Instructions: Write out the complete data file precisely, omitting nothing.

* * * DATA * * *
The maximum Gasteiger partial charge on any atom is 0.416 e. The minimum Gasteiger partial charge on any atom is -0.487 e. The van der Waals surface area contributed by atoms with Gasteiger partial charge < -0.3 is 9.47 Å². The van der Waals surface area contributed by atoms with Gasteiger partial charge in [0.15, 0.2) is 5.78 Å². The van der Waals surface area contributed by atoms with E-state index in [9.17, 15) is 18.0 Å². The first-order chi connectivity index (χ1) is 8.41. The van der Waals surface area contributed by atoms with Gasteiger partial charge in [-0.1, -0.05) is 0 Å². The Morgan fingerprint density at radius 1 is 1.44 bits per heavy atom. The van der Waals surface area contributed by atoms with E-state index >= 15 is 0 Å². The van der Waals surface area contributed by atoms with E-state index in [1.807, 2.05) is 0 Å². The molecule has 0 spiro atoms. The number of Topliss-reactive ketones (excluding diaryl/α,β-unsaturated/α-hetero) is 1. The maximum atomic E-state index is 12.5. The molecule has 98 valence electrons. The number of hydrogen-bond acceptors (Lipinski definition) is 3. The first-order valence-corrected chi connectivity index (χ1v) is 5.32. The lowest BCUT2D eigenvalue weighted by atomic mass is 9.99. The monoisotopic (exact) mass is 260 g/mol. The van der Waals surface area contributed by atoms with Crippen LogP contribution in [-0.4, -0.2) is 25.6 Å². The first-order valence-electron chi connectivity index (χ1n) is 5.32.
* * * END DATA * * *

The maximum Gasteiger partial charge on any atom is 0.416 e. The minimum Gasteiger partial charge on any atom is -0.487 e. The van der Waals surface area contributed by atoms with Gasteiger partial charge < -0.3 is 9.47 Å². The van der Waals surface area contributed by atoms with Gasteiger partial charge in [0.15, 0.2) is 5.78 Å². The van der Waals surface area contributed by atoms with E-state index in [9.17, 15) is 18.0 Å². The first-order chi connectivity index (χ1) is 8.41. The van der Waals surface area contributed by atoms with Gasteiger partial charge in [-0.1, -0.05) is 0 Å². The Morgan fingerprint density at radius 1 is 1.44 bits per heavy atom. The van der Waals surface area contributed by atoms with E-state index >= 15 is 0 Å². The van der Waals surface area contributed by atoms with E-state index in [1.807, 2.05) is 0 Å². The molecule has 0 spiro atoms. The number of Topliss-reactive ketones (excluding diaryl/α,β-unsaturated/α-hetero) is 1. The maximum atomic E-state index is 12.5. The molecule has 98 valence electrons. The number of hydrogen-bond acceptors (Lipinski definition) is 3. The first-order valence-corrected chi connectivity index (χ1v) is 5.32. The lowest BCUT2D eigenvalue weighted by atomic mass is 9.99. The monoisotopic (exact) mass is 260 g/mol. The van der Waals surface area contributed by atoms with Crippen LogP contribution in [-0.4, -0.2) is 25.6 Å². The first-order valence-electron chi connectivity index (χ1n) is 5.32.